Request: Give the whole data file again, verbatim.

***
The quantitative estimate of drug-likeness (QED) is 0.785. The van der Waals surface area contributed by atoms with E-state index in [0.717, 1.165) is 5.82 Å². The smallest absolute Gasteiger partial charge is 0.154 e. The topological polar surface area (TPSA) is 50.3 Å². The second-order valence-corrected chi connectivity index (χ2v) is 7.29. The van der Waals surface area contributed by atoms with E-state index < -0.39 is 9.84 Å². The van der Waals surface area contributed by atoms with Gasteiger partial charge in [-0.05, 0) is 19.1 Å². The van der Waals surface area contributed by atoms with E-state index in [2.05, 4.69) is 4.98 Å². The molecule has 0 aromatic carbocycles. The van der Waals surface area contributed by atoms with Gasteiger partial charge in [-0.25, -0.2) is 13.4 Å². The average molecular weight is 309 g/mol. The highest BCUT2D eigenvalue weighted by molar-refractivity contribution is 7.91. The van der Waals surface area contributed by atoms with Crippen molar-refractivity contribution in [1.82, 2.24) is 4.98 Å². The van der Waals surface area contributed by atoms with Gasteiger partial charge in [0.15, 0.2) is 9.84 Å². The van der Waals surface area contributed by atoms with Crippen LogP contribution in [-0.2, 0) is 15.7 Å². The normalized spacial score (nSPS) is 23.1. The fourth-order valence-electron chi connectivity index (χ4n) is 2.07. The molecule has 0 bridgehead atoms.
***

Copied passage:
The quantitative estimate of drug-likeness (QED) is 0.785. The van der Waals surface area contributed by atoms with E-state index in [0.717, 1.165) is 5.82 Å². The smallest absolute Gasteiger partial charge is 0.154 e. The topological polar surface area (TPSA) is 50.3 Å². The second-order valence-corrected chi connectivity index (χ2v) is 7.29. The van der Waals surface area contributed by atoms with E-state index < -0.39 is 9.84 Å². The van der Waals surface area contributed by atoms with Gasteiger partial charge in [-0.05, 0) is 19.1 Å². The van der Waals surface area contributed by atoms with E-state index in [2.05, 4.69) is 4.98 Å². The molecule has 0 aromatic carbocycles. The van der Waals surface area contributed by atoms with Gasteiger partial charge in [-0.25, -0.2) is 13.4 Å². The average molecular weight is 309 g/mol. The highest BCUT2D eigenvalue weighted by molar-refractivity contribution is 7.91. The van der Waals surface area contributed by atoms with Crippen molar-refractivity contribution in [1.82, 2.24) is 4.98 Å². The van der Waals surface area contributed by atoms with Gasteiger partial charge in [0.15, 0.2) is 9.84 Å². The van der Waals surface area contributed by atoms with Crippen LogP contribution in [-0.2, 0) is 15.7 Å². The normalized spacial score (nSPS) is 23.1. The fourth-order valence-electron chi connectivity index (χ4n) is 2.07. The molecule has 0 bridgehead atoms.